Lavonne Wood is on the move. Her roles as a celebrity makeup artist, licensed esthetician and head of a mobile luxury bridal beauty team often take her from her home in Little Rock to both coasts and beyond, while her work has caught the attention of Condé Nast, ESPN, Pat McGrath and everyone in between.
We caught up with Wood for the latest installment of our Small Business Talk series highlighting and demystifying the world of women in small business.
Elevator pitch time. Tell us about Lavonne Beauty.
LW: It’s "The Check Up From The Neck Up" — been using that tagline for over a decade. I began my career as a makeup artist 25 years ago this November. Throughout my career, I have been in the fashion, TV, film, commercial and bridal industries. Then during the pandemic, it was transitioning into aesthetics, building the LB Bridal team and focusing more on being an educator and trainer in all things beauty and social media.
Did you have a lightbulb moment when you knew this was what you were supposed to do?
LW: I was at the MTV Video Music Awards as a talent escort in 1998. I was in the bathroom standing next to Tori Amos, and even after I fangirled on her, she offered me front row tickets, backstage passes and an invitation to her after party. It was at that moment I knew I was changing careers from being a preschool teacher getting my degree in early childhood education to working with celebrities. I dropped out of college that Monday and enrolled in makeup school.
What is it like to manage jobs that can pop up anywhere across the country?
LW: It can be challenging because I really have to maintain and update multiple calendars. I try to schedule my life out at least two to three months in advance — sometimes longer if it’s for a bride — but also be flexible with knowing that anything can change or a job can come up. There’ve been times where I’ve already been booked for a job and a better job comes along, but I have to decline or give it to my team because I let my yes mean yes and my no mean no. My integrity and reputation are valuable to me, so that isn’t a challenge. When I commit, I commit.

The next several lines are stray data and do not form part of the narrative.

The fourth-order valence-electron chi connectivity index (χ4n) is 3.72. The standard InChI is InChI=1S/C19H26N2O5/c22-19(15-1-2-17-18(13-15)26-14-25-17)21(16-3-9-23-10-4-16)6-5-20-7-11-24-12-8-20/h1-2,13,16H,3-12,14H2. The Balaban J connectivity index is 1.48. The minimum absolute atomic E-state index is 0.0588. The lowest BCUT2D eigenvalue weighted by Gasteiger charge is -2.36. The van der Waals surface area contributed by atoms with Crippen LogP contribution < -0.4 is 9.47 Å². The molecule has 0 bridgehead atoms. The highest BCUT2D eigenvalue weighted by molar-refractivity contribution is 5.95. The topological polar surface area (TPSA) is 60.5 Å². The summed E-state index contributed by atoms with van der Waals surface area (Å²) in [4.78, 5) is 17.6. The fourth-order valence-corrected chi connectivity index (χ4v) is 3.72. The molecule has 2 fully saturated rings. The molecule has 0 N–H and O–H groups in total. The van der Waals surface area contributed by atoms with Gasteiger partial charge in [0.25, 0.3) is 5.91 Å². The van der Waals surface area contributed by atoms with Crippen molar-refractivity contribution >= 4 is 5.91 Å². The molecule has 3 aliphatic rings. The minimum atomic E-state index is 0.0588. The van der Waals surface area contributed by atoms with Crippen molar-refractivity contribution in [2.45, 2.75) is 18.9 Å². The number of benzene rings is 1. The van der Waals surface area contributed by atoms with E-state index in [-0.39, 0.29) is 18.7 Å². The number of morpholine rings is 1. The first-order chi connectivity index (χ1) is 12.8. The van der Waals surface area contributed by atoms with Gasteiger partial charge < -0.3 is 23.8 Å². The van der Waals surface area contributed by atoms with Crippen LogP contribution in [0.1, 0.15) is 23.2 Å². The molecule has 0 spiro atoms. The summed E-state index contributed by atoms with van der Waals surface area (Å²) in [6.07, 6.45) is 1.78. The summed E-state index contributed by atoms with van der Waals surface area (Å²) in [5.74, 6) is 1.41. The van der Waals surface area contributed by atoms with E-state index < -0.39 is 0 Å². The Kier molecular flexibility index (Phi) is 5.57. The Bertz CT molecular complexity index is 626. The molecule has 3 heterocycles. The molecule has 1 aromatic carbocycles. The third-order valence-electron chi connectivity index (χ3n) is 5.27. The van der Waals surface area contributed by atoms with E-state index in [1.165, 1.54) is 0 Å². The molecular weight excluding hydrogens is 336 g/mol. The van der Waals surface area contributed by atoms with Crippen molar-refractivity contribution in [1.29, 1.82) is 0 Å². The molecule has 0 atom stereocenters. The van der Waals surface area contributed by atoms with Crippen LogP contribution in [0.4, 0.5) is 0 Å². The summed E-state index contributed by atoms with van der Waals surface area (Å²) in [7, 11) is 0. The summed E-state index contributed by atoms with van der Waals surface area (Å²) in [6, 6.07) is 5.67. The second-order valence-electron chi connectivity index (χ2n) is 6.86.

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What is something you wish you'd done differently when you launched?
LW: Saved at least six months of income, mastered QuickBooks, hired a virtual assistant and gotten a Google Voice business number.
Since then, what was a moment that felt huge to you, but might not look that way to others?
LW: Being booked to do makeup on the Louis Vuitton, Givenchy and Lanvin shows in Paris during fashion week on the team of Pat McGrath.
How have your goals evolved since you first started?
LW: I have evolved into becoming more of an entrepreneur and leaned more into education and training, as well as putting more focus on spiritual goals and my volunteer ministry. Since getting married, my priorities have changed. I was so independent for so long, and now having a partner who supports me has given me the balance I never knew I needed. My husband Curtis and I work very well together and he supports all of my endeavors.
What are the best and hardest parts about working for yourself?
LW: The best part is being my own boss and not having to request PTO. The hardest part is time management and never wanting to say no. Also having to delegate to get work done, but it not be to my aesthetic standards or my voice. Creating a branding kit truly helped me so that my virtual assistant is able to create content and know exactly what I want when it comes to color, fonts and overall style.
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Does being a woman affect how you do business or the way people do business with you? If so, how?
LW: Not really. The majority of my clientele are women and we get each other. The majority of men respect me once they realize my experience.
What do you wish people knew about small business owners?
LW: We work 24/7, but only want to answer calls and texts between 9 and 5!
What advice would you give to someone starting their own business?
LW: Get a mentor and ask seasoned pros for advice. Hire a bookkeeper, count the cost, make a plan and get legal lined up correctly (EIN, LLC, insurance). Use Facebook and Instagram advertising, and don’t hesitate to start selling retail and having an e-commerce site. Lastly, have at least one virtual service in case the world shuts down.